socialist media theory has to work atthis contradiction. Demonstrate that it cannot be solved within thegiven productive relationships—rapidly increasing discrepancies—potential destructive forces. ‘Certain demands of a prognostic naturemust be made’ of any such theory (Benjamin).(A ‘critical’ inventory of the
 status quo
is not enough. Danger of under-estimating the growing conflicts in the media field, of neutralizingthem, of interpreting them merely in terms of trade unionism orliberalism, on the lines of traditional labour struggles or as the clash of special interests (programme heads—executive producers, publishers—authors, monopolies—medium sized businesses, public corporations—private companies, etc.). An appreciation of this kind does not go farenough and remains bogged down in tactical arguments.)So far there is no Marxist theory of the media. There is therefore nostrategy one can apply in this area. Uncertainty, alternations betweenfear and surrender, mark the attitude of the socialist Left to the newproductive forces of the media industry. The ambivalence of thisattitude merely mirrors the ambivalence of the media themselveswithout mastering it. It could only be overcome by releasing theemancipatory potential which is inherent in the new productiveforces—a potential which capitalism must sabotage just as surely asSoviet revisionism, because it would endanger the rule of both systems.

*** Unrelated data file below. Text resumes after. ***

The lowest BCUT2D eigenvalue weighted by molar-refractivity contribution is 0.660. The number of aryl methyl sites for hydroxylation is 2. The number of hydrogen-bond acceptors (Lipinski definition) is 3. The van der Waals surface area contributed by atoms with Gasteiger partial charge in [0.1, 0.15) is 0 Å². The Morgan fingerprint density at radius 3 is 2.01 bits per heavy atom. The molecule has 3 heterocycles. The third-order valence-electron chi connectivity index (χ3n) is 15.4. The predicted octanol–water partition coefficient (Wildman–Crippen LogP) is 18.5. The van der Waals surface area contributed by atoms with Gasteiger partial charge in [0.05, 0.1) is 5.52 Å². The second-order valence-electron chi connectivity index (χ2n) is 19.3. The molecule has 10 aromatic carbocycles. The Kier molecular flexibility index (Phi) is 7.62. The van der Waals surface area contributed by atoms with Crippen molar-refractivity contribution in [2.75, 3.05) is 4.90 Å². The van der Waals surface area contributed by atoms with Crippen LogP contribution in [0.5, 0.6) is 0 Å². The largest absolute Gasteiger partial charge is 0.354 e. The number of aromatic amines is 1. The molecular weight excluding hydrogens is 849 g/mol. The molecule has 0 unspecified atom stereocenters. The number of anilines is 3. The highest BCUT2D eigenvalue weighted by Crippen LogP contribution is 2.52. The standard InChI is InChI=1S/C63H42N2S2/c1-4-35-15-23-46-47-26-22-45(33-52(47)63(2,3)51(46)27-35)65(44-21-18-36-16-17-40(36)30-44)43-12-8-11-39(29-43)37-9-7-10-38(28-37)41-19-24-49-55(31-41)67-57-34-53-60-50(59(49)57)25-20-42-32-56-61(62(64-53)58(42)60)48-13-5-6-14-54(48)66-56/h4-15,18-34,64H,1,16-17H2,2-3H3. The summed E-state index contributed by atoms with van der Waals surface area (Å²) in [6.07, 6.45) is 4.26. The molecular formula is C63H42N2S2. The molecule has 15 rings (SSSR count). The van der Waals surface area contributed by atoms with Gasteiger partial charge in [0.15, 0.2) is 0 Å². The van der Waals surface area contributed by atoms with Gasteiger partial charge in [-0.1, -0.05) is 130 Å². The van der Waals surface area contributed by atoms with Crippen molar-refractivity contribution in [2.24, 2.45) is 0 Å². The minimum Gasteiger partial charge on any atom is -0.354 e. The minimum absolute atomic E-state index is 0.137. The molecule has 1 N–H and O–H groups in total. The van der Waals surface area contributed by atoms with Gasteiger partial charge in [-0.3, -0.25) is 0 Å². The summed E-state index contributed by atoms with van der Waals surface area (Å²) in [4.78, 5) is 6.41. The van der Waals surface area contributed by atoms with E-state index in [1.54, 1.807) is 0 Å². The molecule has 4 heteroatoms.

The Mobilizing power of the media
. The open secret of the electronic media, the decisive political factor,which has been waiting, suppressed or crippled, for its moment tocome, is their mobilizing power.(When I say
I mean
.In a country which has had directexperience of Fascism (and Stalinism) it is perhaps still necessary toexplain, or to explain again, what that means—namely, to make men